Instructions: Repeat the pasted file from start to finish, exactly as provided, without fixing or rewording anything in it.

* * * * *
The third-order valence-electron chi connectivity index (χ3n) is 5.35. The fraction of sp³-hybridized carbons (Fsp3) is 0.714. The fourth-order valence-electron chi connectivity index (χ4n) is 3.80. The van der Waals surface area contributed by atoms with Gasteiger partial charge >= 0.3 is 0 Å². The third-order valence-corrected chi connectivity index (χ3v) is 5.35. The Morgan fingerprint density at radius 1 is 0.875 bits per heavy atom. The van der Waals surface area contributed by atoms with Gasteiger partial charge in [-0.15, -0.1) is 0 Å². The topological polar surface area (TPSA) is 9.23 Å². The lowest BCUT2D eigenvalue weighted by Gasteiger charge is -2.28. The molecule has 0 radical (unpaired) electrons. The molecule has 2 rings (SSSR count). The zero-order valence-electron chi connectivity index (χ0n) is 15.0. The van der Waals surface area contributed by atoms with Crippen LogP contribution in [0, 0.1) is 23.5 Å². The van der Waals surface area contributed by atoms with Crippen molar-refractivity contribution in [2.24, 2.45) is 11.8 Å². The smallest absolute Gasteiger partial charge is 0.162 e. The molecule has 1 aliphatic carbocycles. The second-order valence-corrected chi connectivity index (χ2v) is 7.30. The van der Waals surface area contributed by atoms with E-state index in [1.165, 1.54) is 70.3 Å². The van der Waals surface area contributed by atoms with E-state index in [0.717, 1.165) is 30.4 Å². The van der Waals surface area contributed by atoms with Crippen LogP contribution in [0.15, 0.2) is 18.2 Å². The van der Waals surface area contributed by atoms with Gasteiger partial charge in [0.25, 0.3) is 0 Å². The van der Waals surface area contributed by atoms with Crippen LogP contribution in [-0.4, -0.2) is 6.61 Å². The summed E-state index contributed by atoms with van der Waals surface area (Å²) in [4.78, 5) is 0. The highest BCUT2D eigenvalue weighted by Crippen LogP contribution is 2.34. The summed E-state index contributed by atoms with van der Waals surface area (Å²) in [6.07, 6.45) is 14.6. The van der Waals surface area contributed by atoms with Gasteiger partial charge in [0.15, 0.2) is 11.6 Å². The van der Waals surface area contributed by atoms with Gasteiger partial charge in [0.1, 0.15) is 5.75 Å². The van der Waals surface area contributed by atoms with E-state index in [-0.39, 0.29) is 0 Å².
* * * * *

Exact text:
The third-order valence-electron chi connectivity index (χ3n) is 5.35. The fraction of sp³-hybridized carbons (Fsp3) is 0.714. The fourth-order valence-electron chi connectivity index (χ4n) is 3.80. The van der Waals surface area contributed by atoms with Gasteiger partial charge >= 0.3 is 0 Å². The third-order valence-corrected chi connectivity index (χ3v) is 5.35. The Morgan fingerprint density at radius 1 is 0.875 bits per heavy atom. The van der Waals surface area contributed by atoms with Gasteiger partial charge in [-0.15, -0.1) is 0 Å². The topological polar surface area (TPSA) is 9.23 Å². The lowest BCUT2D eigenvalue weighted by Gasteiger charge is -2.28. The molecule has 0 radical (unpaired) electrons. The molecule has 2 rings (SSSR count). The zero-order valence-electron chi connectivity index (χ0n) is 15.0. The van der Waals surface area contributed by atoms with Crippen LogP contribution in [0, 0.1) is 23.5 Å². The van der Waals surface area contributed by atoms with Crippen molar-refractivity contribution in [2.24, 2.45) is 11.8 Å². The smallest absolute Gasteiger partial charge is 0.162 e. The molecule has 1 aliphatic carbocycles. The second-order valence-corrected chi connectivity index (χ2v) is 7.30. The van der Waals surface area contributed by atoms with E-state index in [1.165, 1.54) is 70.3 Å². The van der Waals surface area contributed by atoms with E-state index in [0.717, 1.165) is 30.4 Å². The van der Waals surface area contributed by atoms with Crippen LogP contribution in [0.15, 0.2) is 18.2 Å². The van der Waals surface area contributed by atoms with Gasteiger partial charge in [0.25, 0.3) is 0 Å². The van der Waals surface area contributed by atoms with Crippen LogP contribution in [-0.4, -0.2) is 6.61 Å². The summed E-state index contributed by atoms with van der Waals surface area (Å²) in [4.78, 5) is 0. The highest BCUT2D eigenvalue weighted by Crippen LogP contribution is 2.34. The summed E-state index contributed by atoms with van der Waals surface area (Å²) in [6.07, 6.45) is 14.6. The van der Waals surface area contributed by atoms with Gasteiger partial charge in [0.15, 0.2) is 11.6 Å². The van der Waals surface area contributed by atoms with Gasteiger partial charge in [0.1, 0.15) is 5.75 Å². The van der Waals surface area contributed by atoms with E-state index in [-0.39, 0.29) is 0 Å².